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Timothy O. Benson

(b Krefeld, Nov 3, 1889; d Amsterdam, May 9, 1957).

German painter, printmaker and stained-glass artist. He attended the Fachschule für Textilindustrie and the Kunstgewerbeschule in Krefeld (1905–9), where his teacher Johan Thorn Prikker showed him the power of line and colour and introduced him to the work of Vincent van Gogh and Paul Cézanne. In 1911 he was invited by Franz Marc and Vasily Kandinsky to Sindelsdorf in Upper Bavaria. They knew of his work through August Macke whose cousin, Helmut, shared a studio with Campendonk. While Campendonk’s harmonious and often transparent application of luxurious Fauvist colours reflects the influence of Robert and Sonia Delaunay and of Macke, Marc’s geometric compositional approach is clearly visible in the experimental style of such paintings as Leaping Horse (1911; Saarbrücken, Saarland Mus.), shown in the first exhibition of Der Blaue Reiter in 1911–12 in Munich and illustrated in the almanac Der Blaue Reiter. Unlike Marc, however, he included figures in his mystical portrayals of animals in nature. This subject-matter was also explored in his first tentative graphic works, published in ...

Article

(b Amsterdam, Dec 4, 1868; d Bloemendaal, Dec 31, 1938).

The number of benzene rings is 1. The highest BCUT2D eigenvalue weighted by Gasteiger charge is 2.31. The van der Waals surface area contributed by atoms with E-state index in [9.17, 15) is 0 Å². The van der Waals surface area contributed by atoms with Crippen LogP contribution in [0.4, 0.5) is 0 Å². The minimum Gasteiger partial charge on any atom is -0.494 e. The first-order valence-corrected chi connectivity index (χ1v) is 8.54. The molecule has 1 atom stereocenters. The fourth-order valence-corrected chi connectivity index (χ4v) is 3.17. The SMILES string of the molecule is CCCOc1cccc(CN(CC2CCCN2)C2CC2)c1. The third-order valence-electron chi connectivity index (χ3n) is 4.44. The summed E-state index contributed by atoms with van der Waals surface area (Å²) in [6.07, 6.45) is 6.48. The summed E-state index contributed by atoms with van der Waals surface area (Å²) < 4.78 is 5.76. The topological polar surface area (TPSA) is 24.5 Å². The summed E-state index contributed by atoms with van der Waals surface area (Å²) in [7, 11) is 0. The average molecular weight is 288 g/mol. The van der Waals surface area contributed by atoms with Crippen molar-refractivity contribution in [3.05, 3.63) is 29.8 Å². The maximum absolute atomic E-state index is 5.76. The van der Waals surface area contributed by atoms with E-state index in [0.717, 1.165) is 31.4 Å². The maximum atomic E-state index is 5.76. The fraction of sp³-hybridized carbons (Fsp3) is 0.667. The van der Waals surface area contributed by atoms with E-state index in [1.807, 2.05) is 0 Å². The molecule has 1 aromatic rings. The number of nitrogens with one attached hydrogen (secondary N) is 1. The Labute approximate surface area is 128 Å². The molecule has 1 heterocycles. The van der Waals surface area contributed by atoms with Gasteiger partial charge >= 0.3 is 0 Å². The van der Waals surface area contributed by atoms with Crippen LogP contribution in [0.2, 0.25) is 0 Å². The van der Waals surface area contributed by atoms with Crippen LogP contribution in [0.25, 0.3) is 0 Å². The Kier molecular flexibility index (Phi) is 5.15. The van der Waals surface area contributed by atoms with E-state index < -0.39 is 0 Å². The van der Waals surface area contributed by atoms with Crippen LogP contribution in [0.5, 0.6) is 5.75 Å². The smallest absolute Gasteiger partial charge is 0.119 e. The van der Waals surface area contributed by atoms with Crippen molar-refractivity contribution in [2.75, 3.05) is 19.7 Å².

Dutch painter, printmaker, illustrator, writer and stained-glass artist. He trained at the Rijksakademie in Amsterdam (1886–90), under the directorship of August Allebé. Having initially painted and drawn Impressionistic landscapes, he started working in the ’t Gooi region in 1892, where, influenced by Vincent van Gogh and Jan Toorop, he made a number of Symbolist drawings and lithographs. In 1896 he married the Dutch writer Henriette van der Schalk. They both devoted themselves to the recently founded Sociaal Democratische Arbeiders Partij. In the years up to c. 1900 Holst produced among other things a series of lithographs of political cartoons with socialist content, as well as serene landscapes and paintings of girls from the village of Huizen. His allegorical murals (1902; in situ), on topics such as ‘Industry’ or ‘Commerce’, in the new Koopmansbeurs in Amsterdam by H. P. Berlage (1876–1903), marked an important point in his career as his first opportunity to construct a monumental piece of work. Partly inspired by the murals in the town hall at ’s Hertogenbosch by Antoon Derkinderen, he developed a tight, stylized type of design, which he believed to be ideal for visually representing idealistic and exalted thoughts. In his murals (...